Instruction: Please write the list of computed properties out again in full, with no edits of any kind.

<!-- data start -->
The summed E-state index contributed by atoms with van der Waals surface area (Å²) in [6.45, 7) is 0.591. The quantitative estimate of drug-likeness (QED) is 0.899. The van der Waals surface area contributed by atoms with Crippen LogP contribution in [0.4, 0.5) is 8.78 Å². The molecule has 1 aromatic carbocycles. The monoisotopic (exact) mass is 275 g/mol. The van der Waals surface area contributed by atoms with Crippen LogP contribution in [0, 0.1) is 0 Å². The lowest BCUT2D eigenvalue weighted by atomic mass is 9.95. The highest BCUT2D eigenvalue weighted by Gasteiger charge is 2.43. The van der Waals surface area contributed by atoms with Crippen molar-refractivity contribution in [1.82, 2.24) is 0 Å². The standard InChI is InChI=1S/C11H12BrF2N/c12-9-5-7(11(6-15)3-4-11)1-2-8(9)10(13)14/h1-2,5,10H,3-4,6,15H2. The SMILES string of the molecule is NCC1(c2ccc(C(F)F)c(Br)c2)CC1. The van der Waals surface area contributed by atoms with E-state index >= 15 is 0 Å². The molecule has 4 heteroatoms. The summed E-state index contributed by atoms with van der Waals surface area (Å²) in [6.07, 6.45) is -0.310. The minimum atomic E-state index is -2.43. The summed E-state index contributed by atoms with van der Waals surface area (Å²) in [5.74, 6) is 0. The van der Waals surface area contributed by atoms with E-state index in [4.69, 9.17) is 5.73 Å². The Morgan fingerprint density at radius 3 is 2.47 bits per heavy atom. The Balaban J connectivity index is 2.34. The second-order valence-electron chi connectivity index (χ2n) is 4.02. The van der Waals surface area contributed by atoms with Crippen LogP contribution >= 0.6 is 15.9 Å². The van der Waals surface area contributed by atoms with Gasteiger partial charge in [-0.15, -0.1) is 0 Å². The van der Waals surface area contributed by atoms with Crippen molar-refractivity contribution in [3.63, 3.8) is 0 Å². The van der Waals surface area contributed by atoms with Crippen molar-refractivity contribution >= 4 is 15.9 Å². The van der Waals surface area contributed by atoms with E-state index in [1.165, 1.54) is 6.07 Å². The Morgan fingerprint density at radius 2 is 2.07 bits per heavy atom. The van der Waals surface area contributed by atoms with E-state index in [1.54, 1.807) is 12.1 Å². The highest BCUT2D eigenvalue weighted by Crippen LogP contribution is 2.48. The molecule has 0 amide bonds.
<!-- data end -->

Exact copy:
The summed E-state index contributed by atoms with van der Waals surface area (Å²) in [6.45, 7) is 0.591. The quantitative estimate of drug-likeness (QED) is 0.899. The van der Waals surface area contributed by atoms with Crippen LogP contribution in [0.4, 0.5) is 8.78 Å². The molecule has 1 aromatic carbocycles. The monoisotopic (exact) mass is 275 g/mol. The van der Waals surface area contributed by atoms with Crippen LogP contribution in [0, 0.1) is 0 Å². The lowest BCUT2D eigenvalue weighted by atomic mass is 9.95. The highest BCUT2D eigenvalue weighted by Gasteiger charge is 2.43. The van der Waals surface area contributed by atoms with Crippen molar-refractivity contribution in [1.82, 2.24) is 0 Å². The standard InChI is InChI=1S/C11H12BrF2N/c12-9-5-7(11(6-15)3-4-11)1-2-8(9)10(13)14/h1-2,5,10H,3-4,6,15H2. The SMILES string of the molecule is NCC1(c2ccc(C(F)F)c(Br)c2)CC1. The van der Waals surface area contributed by atoms with E-state index >= 15 is 0 Å². The molecule has 4 heteroatoms. The summed E-state index contributed by atoms with van der Waals surface area (Å²) in [6.07, 6.45) is -0.310. The minimum atomic E-state index is -2.43. The summed E-state index contributed by atoms with van der Waals surface area (Å²) in [5.74, 6) is 0. The van der Waals surface area contributed by atoms with E-state index in [4.69, 9.17) is 5.73 Å². The Morgan fingerprint density at radius 3 is 2.47 bits per heavy atom. The Balaban J connectivity index is 2.34. The second-order valence-electron chi connectivity index (χ2n) is 4.02. The van der Waals surface area contributed by atoms with Crippen LogP contribution >= 0.6 is 15.9 Å². The van der Waals surface area contributed by atoms with Gasteiger partial charge in [-0.15, -0.1) is 0 Å². The van der Waals surface area contributed by atoms with Crippen molar-refractivity contribution in [3.63, 3.8) is 0 Å². The van der Waals surface area contributed by atoms with Crippen molar-refractivity contribution >= 4 is 15.9 Å². The van der Waals surface area contributed by atoms with E-state index in [1.165, 1.54) is 6.07 Å². The Morgan fingerprint density at radius 2 is 2.07 bits per heavy atom. The van der Waals surface area contributed by atoms with E-state index in [1.54, 1.807) is 12.1 Å². The highest BCUT2D eigenvalue weighted by Crippen LogP contribution is 2.48. The molecule has 0 amide bonds.